“I’ve asked myself that for a while, to try not to fall into it. The best thing I can come up with is it’s after a point where you’re so established and you can’t help but believe how good you are — and that’s when it starts hurting you. As soon as you really think, ‘I’m the fuckin’ man, I’m the shit,’ I think you’re potentially setting yourself up for trouble.”

Do you think you possess the secret of pop music?

“No. I think you can never get there, you just try and get as close as you can.”

The first few times NME interviewed The Strokes, we naturally met them en masse. These days, things are different. Of the time we spend hanging around with them in New York, the only time we see them together is at the photoshoot. Instead, we interview The Strokes separately for an hour or so each, The reason, says Albert Hammond Jr, is because “when we’re separate we can say it much cleaner and better. You get a better perspective of us all, and it’s cool (for us) reading the articles — ‘this is what this person said’.”

First, at 4pm, is Nikolai Fraiture, who we meet in the Odessa diner in the East Village round the corner from The Strokes’ management office. Having cycled from his uptown apartment (he’s the only Strokes not to live in the East Village) Nikolai orders a grilled cheese sandwich. He wears a white T-shirt, blue jeans and brown boots, and is softly spoken, low key and serious. The first record he ever bought was Jane’s Addiction’s ‘Ritual De Lo Habitual’. He’s currently reading hip-hop favourite, Sun Tzu’s The Art of War.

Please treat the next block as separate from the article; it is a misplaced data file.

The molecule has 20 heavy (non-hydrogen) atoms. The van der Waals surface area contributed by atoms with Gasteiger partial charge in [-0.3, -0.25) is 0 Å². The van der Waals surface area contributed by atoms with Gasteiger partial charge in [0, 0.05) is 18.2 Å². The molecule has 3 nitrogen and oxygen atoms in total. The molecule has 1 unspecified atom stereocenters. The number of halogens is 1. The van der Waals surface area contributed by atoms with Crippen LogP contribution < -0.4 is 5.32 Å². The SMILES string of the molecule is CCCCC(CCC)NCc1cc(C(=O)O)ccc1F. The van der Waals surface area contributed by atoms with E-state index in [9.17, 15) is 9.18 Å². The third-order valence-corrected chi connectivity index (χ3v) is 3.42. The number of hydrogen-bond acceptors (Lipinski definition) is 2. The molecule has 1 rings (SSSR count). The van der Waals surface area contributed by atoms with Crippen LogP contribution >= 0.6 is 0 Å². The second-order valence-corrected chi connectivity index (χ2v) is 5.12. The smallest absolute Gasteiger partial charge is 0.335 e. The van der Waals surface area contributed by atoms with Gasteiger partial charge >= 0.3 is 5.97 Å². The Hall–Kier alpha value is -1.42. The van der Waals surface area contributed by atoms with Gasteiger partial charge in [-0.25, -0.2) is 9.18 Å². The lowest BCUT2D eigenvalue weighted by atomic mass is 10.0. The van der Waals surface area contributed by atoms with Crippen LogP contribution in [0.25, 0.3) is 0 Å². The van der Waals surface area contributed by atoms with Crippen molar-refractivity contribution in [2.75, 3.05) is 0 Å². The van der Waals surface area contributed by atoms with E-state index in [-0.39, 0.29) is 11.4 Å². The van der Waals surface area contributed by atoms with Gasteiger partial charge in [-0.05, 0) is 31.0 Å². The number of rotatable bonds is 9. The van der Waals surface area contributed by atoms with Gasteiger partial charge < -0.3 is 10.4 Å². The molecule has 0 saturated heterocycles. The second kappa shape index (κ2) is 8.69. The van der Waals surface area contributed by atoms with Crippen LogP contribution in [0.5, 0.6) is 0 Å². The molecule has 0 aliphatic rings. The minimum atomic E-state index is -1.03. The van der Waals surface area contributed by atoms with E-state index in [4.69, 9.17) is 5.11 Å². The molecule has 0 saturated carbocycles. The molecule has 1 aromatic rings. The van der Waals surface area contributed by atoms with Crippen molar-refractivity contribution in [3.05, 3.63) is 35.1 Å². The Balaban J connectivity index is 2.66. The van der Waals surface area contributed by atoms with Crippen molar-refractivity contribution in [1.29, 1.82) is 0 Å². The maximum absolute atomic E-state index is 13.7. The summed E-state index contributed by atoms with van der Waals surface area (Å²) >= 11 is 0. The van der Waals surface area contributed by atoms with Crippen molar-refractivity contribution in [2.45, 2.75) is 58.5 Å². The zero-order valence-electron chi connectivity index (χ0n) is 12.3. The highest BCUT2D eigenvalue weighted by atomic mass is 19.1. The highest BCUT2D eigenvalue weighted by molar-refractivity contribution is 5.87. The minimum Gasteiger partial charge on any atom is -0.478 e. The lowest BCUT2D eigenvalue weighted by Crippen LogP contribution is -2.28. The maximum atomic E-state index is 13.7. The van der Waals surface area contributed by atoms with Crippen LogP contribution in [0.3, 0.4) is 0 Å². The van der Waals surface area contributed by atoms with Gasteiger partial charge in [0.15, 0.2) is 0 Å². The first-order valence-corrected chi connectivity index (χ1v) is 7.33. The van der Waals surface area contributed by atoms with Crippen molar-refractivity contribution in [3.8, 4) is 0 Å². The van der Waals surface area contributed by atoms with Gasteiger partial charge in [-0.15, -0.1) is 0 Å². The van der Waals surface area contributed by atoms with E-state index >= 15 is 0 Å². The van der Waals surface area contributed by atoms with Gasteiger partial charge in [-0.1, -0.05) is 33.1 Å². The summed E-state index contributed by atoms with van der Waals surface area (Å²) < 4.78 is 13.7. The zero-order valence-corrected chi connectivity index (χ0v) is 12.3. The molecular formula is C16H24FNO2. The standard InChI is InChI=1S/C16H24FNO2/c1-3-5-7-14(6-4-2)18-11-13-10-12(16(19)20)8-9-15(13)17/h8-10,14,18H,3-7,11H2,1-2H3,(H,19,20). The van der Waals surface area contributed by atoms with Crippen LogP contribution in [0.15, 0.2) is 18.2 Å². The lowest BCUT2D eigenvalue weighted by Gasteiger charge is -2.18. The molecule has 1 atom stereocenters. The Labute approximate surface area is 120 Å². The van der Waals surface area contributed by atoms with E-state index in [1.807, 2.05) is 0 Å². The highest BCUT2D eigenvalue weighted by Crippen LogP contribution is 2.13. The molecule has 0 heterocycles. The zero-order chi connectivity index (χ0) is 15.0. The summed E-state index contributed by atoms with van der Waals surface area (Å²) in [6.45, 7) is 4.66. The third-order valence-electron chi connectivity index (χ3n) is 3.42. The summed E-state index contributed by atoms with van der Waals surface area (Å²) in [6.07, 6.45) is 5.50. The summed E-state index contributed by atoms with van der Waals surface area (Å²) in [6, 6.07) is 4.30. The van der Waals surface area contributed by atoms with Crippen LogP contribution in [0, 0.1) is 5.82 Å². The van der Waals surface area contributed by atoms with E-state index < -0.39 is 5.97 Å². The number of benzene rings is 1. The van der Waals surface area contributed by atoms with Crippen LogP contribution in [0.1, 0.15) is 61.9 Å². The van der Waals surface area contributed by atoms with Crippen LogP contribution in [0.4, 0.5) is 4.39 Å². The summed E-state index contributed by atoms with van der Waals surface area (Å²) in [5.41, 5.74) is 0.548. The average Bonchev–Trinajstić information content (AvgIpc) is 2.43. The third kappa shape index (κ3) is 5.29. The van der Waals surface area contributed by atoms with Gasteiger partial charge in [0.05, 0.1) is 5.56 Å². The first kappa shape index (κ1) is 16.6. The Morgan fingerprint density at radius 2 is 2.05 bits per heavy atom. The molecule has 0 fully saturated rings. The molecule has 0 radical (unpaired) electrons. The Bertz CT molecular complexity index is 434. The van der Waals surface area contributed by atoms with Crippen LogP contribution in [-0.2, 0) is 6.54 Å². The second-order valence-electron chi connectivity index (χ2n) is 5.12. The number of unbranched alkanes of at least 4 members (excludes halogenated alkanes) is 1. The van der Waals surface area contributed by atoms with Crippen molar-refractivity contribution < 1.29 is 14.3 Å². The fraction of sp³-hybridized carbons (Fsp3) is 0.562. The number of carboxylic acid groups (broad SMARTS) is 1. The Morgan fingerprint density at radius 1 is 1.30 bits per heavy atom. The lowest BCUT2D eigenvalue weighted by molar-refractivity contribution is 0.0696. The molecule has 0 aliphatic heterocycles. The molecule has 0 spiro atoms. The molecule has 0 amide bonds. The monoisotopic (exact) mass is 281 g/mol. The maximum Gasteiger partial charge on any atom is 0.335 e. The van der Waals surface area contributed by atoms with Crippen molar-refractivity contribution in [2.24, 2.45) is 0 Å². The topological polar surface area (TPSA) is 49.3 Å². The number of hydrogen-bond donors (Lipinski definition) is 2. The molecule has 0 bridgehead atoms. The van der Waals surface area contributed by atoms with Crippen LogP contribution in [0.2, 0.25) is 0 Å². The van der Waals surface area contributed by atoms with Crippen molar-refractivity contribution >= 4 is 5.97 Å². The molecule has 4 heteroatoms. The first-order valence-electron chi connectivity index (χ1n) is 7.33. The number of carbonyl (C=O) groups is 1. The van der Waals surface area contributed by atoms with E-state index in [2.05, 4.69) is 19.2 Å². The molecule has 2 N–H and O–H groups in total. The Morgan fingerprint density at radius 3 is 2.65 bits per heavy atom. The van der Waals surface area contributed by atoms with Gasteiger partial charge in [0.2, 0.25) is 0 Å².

Nigel Godrich was sacked as ‘Room On Fire”s producer. How do the tracks on the finished album differ from his versions?

Nikolai: “You know, the obvious — production-wise.”

Did he put all those ambient sounds on everything, the way he does with Radiohead and Travis?

Nikolai: “Yeah, he did try it. It was a different way of looking at it. But we’ve never trusted the ‘we’ll fix it in the mix’ attitude. It’s phase by phase: first we get a sounds, then we get all the sounds of all the instruments and we see how they sound all together and ten we record. With Nigel you’d just lay down your track and then have a seat in the lounge and come back and listen to what they’d done, and we’re just not used to working that way. We did that with Gil Norton a long time ago and those recordings were… disregarded as well.”

Six and a half hours later, we speak to Fab in the lounge at Sterling Sounds. He’s friendly and open, drinking bottles of Beck’s and smoking Marlboro Reds. He’s fervently emotional about the bond between The Strokes, saying it’s rooted in “comfort and love” and that they’re closer than family. Like the rest of The Strokes, he didn’t get the chance to buy Julian a birthday present (he celebrated his 25th the Saturday before by having a party in a private room in a hotel) “but I’m going to get him a bowling ball engraved ‘Jules’ because we like to bowl together.”